Does the Giver Matter? The Human Development Impact of Chinese Aid

China delivers assistance to developing countries in a manner that reflects its own development experience as well as the model of state-led capitalism it has followed. This is evident in the types of development projects that the Chinese government has prioritized in Africa, including: Special Economic Zones to attract foreign investment, large infrastructure projects, and various agricultural development activities. It is also evident in what China does not fund in Africa—namely, environmental protection activities. Whereas OECD nations have scaled back their support for the so-called "productive sectors" in recent years, China has stepped up as a major financier of schools, hospitals, roads, ports, dams, and power lines. In this post, we address the question of how Chinese development finance influences human development outcomes in democratic and non-democratic countries using AidData’s new 12-year dataseton Chinese development finance to Africa. 

We drew inspiration for our analysis from an articlethat Stephen Kosack published in World Development in 2003.  Kosack tested the efficacy of Western aid by measuring changes in the human development index (HDI) over time in relation to the recipient country’s level of democracy. Applying an interaction effect between aid and democracy, he discovered that democratic countries enjoy a positive relationship between aid and human development gains, such that higher levels of aid were associated with faster increases in human development. By contrast, he found a negative relationship between these two indicators in autocracies, leading Kosack to conclude that non-democracies use aid to cement their hold on power.

We too used democracy to try to disentangle the complicated relationship between aid and development.Like Kosack, we face a causal inference problem: as a country receives aid, it is likely to experience development; however, if a country develops quickly, donors may become more reluctant to provide aid. To separate out these two effects, we generated an instrumental variableusing factors that influence aid allocation but not economic growth. Drawing upon the work of Dreher and Fuchs, we created a variable to represent diplomatic recognition of Taiwan, the recipient’s willingness to agree with China in the UN General Assembly, the log of Chinese exports to a recipient, and the recipient’s population as a proxy for Chinese official finance. We employed Polity IV to categorize regime type. See Tables 1 and 2 below.
 Table 1: 2SLS Model Estimating the Effect of Chinese Official Finance on Change in the Human Development Index (2000-2011)
DV: Change in HDI


(1) 2SLS


Chinese official finance (% GDP)






Chinese Official Finance and Polity Interaction Term






Initial HDI






Natural Resource Rent (% GDP)












Sub-Saharan Africa Dummy






Polity Score
















Note: Method is 2SLS. Standard errors in parentheses. Significance denoted by * p<.10 ** p<.05 *** p<.01; COF as a % of GDP has been instrumented with a variable to represent ROC support, vote agreement with China in the UNGA, the log of population, and the log of Chinese imports. Data sources include the World Bank Databank, Freedom House, the UN, AidData, Systemic Peace, Strezhnev and Voeten, SIPRI, and UN Comtrade. Period dummies have been omitted from the table for brevity.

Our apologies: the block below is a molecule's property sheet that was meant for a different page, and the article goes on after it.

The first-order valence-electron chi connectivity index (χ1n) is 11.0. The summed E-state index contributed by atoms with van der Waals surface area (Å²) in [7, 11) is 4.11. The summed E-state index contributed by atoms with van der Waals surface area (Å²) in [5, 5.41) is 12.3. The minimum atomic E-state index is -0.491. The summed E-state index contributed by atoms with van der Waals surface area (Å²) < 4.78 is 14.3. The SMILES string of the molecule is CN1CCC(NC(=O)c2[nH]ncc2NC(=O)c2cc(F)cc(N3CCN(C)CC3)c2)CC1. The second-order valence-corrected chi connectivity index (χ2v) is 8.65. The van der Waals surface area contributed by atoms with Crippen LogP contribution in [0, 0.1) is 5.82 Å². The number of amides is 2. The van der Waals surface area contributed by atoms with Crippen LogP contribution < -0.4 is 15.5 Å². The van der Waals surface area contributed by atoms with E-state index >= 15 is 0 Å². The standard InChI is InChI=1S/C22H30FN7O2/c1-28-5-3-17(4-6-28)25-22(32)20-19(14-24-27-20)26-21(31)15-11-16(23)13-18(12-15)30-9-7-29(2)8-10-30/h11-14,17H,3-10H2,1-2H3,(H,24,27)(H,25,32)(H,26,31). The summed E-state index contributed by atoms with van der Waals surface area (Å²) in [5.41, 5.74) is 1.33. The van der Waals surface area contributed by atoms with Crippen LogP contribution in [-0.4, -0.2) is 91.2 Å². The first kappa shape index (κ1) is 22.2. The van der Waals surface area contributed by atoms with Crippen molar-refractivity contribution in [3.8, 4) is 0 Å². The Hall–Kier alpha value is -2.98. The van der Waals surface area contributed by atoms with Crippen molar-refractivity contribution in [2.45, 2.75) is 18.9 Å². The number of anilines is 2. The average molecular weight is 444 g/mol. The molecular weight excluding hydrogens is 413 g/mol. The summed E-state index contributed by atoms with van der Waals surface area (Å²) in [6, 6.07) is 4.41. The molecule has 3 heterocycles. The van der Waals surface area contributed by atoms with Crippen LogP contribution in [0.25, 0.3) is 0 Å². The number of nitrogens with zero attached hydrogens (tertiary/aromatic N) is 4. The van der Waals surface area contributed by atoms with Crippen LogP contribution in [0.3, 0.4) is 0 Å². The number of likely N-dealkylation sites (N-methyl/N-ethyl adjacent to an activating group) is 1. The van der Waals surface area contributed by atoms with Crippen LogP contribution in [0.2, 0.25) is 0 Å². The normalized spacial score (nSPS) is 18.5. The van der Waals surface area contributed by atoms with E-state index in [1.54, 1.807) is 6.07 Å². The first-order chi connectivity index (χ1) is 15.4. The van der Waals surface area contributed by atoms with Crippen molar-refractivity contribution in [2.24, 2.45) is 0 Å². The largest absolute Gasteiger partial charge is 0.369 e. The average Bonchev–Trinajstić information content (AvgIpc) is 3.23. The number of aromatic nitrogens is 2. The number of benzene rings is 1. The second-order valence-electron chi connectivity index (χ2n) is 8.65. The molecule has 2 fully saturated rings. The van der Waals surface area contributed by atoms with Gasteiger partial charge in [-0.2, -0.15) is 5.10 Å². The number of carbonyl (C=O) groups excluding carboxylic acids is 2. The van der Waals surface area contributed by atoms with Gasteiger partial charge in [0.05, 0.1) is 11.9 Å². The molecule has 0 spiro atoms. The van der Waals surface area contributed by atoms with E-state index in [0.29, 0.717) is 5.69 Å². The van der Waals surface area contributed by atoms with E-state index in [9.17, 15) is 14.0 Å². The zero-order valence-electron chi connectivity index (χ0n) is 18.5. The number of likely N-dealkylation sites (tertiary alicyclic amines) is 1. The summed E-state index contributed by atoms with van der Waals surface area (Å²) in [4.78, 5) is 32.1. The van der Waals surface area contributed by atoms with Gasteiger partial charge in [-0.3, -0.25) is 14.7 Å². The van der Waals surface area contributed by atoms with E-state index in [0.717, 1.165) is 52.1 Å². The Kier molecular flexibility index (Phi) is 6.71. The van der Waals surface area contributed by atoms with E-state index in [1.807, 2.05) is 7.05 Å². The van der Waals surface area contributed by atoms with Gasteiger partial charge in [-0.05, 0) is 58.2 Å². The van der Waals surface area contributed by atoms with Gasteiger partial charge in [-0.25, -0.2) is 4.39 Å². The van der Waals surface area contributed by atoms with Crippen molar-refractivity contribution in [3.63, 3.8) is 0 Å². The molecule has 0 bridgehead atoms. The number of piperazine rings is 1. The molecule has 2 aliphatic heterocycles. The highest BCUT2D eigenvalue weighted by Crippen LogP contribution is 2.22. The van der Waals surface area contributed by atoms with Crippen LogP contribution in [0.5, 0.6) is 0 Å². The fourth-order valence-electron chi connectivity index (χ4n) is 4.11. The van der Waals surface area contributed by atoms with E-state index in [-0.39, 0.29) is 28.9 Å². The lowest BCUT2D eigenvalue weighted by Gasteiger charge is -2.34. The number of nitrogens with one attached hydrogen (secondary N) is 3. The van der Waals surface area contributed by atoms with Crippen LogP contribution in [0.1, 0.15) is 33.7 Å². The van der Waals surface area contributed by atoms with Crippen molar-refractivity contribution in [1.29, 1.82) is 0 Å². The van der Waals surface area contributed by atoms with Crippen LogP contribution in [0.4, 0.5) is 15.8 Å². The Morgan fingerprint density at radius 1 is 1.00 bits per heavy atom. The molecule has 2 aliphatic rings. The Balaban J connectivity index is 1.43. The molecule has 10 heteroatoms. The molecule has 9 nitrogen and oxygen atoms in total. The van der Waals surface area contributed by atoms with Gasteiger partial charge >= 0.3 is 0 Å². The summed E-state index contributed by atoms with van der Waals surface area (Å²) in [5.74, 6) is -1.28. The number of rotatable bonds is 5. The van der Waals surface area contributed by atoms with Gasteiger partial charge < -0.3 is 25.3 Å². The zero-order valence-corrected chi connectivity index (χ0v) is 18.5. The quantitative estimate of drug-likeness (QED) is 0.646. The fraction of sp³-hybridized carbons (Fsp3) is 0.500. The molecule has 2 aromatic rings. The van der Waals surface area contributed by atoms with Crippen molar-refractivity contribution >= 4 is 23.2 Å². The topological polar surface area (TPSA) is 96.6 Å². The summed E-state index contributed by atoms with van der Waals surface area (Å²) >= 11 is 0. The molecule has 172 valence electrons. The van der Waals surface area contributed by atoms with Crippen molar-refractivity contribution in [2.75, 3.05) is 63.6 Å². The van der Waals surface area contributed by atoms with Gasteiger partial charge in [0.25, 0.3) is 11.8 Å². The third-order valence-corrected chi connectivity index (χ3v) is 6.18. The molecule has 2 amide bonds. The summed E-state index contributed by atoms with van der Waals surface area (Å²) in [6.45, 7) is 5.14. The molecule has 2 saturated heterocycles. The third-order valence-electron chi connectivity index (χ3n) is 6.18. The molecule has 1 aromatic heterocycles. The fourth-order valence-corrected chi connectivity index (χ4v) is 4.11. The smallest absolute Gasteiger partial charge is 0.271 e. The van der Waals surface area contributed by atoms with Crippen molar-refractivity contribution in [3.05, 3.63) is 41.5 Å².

F statistic: (4, 228) = 2.09, p<.0826


Hansen J statistic: 3.773 P-Val = .2871




Table 2: Estimated Cumulative Coefficients of Chinese Official Finance on HDI Given Recipient's Polity Score (2000-2011)


Recipient's Polity Score


Estimated Cumulative Coefficient of COF on HDI


Robust Standard Error


-9 (Most autocratic in dataset)












10 (Most democratic in dataset)






Note: Method is linear combination based upon the coefficients of Chinese Official Finance and the COF/Polity interaction term from table 2. Significance denoted by * p<.10 ** p<.05 *** p<.01


In our extension of Kosack's model, we estimate the relationship between Chinese development finance and human development in democratic and autocratic recipient countries. Our results show a negative relationship between Chinese development finance and human development in democratic countries. Interestingly, these results also suggest that Chinese development finance can successfully promote HDI growth for autocratic recipients. Kosack found the opposite pattern in his study of Western aid.

Our preliminary findings beg an important question: why might Chinese and Western development finance have such widely varying results in different institutional settings? This question merits closer scrutiny and we hope that our initial work on this topic will inspire others to help shed light on this puzzling pattern.

Alex Miller and Charles Perla are AidData Research Assistants based at the College of William and Mary.



Tags: aid effectivenessAfricaChinagovernancehuman development indexdemocracy